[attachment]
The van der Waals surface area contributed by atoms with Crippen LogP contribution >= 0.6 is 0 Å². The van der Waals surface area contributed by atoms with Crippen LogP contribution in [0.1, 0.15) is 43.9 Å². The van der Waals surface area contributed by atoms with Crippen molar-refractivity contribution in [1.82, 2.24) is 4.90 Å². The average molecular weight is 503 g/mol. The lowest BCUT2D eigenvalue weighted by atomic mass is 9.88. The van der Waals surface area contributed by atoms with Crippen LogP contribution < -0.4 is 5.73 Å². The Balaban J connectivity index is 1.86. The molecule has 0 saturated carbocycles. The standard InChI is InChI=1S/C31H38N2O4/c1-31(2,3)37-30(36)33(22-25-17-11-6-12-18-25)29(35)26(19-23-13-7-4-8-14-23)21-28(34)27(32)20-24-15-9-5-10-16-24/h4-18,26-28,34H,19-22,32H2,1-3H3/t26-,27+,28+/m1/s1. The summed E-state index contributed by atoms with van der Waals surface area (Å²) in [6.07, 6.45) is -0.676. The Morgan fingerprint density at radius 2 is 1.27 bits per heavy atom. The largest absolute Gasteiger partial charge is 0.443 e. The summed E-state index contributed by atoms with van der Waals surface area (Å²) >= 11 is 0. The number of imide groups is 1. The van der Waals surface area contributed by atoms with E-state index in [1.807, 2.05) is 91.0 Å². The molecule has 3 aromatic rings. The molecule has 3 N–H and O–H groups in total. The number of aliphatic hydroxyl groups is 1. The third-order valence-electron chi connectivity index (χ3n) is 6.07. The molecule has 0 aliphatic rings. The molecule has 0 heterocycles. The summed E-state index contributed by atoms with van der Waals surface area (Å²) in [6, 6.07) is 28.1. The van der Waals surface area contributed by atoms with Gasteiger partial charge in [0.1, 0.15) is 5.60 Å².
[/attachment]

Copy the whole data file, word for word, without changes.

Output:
The van der Waals surface area contributed by atoms with Crippen LogP contribution >= 0.6 is 0 Å². The van der Waals surface area contributed by atoms with Crippen LogP contribution in [0.1, 0.15) is 43.9 Å². The van der Waals surface area contributed by atoms with Crippen molar-refractivity contribution in [1.82, 2.24) is 4.90 Å². The average molecular weight is 503 g/mol. The lowest BCUT2D eigenvalue weighted by atomic mass is 9.88. The van der Waals surface area contributed by atoms with Crippen LogP contribution < -0.4 is 5.73 Å². The Balaban J connectivity index is 1.86. The molecule has 0 saturated carbocycles. The standard InChI is InChI=1S/C31H38N2O4/c1-31(2,3)37-30(36)33(22-25-17-11-6-12-18-25)29(35)26(19-23-13-7-4-8-14-23)21-28(34)27(32)20-24-15-9-5-10-16-24/h4-18,26-28,34H,19-22,32H2,1-3H3/t26-,27+,28+/m1/s1. The summed E-state index contributed by atoms with van der Waals surface area (Å²) in [6.07, 6.45) is -0.676. The Morgan fingerprint density at radius 2 is 1.27 bits per heavy atom. The largest absolute Gasteiger partial charge is 0.443 e. The summed E-state index contributed by atoms with van der Waals surface area (Å²) >= 11 is 0. The number of imide groups is 1. The van der Waals surface area contributed by atoms with E-state index in [1.807, 2.05) is 91.0 Å². The molecule has 3 aromatic rings. The molecule has 3 N–H and O–H groups in total. The number of aliphatic hydroxyl groups is 1. The third-order valence-electron chi connectivity index (χ3n) is 6.07. The molecule has 0 aliphatic rings. The molecule has 0 heterocycles. The summed E-state index contributed by atoms with van der Waals surface area (Å²) in [6, 6.07) is 28.1. The van der Waals surface area contributed by atoms with Gasteiger partial charge in [0.1, 0.15) is 5.60 Å².